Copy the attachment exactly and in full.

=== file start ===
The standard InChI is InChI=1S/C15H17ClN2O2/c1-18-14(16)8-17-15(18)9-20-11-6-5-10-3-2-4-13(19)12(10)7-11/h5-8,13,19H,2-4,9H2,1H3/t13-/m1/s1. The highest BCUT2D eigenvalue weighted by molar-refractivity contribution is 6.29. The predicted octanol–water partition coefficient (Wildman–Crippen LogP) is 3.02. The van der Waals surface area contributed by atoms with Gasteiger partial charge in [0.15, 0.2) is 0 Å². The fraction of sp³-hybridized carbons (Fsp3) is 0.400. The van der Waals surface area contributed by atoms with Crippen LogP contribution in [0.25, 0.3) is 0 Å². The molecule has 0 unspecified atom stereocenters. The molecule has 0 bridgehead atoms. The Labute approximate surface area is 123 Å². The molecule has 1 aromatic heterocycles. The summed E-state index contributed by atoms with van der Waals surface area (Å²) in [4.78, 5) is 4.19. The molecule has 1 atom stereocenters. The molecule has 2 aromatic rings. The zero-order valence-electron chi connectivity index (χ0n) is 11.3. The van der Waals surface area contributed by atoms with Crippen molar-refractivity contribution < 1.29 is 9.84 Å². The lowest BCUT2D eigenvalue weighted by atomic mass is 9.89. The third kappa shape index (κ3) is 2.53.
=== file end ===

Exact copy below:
The standard InChI is InChI=1S/C15H17ClN2O2/c1-18-14(16)8-17-15(18)9-20-11-6-5-10-3-2-4-13(19)12(10)7-11/h5-8,13,19H,2-4,9H2,1H3/t13-/m1/s1. The highest BCUT2D eigenvalue weighted by molar-refractivity contribution is 6.29. The predicted octanol–water partition coefficient (Wildman–Crippen LogP) is 3.02. The van der Waals surface area contributed by atoms with Gasteiger partial charge in [0.15, 0.2) is 0 Å². The fraction of sp³-hybridized carbons (Fsp3) is 0.400. The van der Waals surface area contributed by atoms with Crippen LogP contribution in [0.25, 0.3) is 0 Å². The molecule has 0 unspecified atom stereocenters. The molecule has 0 bridgehead atoms. The Labute approximate surface area is 123 Å². The molecule has 1 aromatic heterocycles. The summed E-state index contributed by atoms with van der Waals surface area (Å²) in [4.78, 5) is 4.19. The molecule has 1 atom stereocenters. The molecule has 2 aromatic rings. The zero-order valence-electron chi connectivity index (χ0n) is 11.3. The van der Waals surface area contributed by atoms with Crippen molar-refractivity contribution < 1.29 is 9.84 Å². The lowest BCUT2D eigenvalue weighted by atomic mass is 9.89. The third kappa shape index (κ3) is 2.53.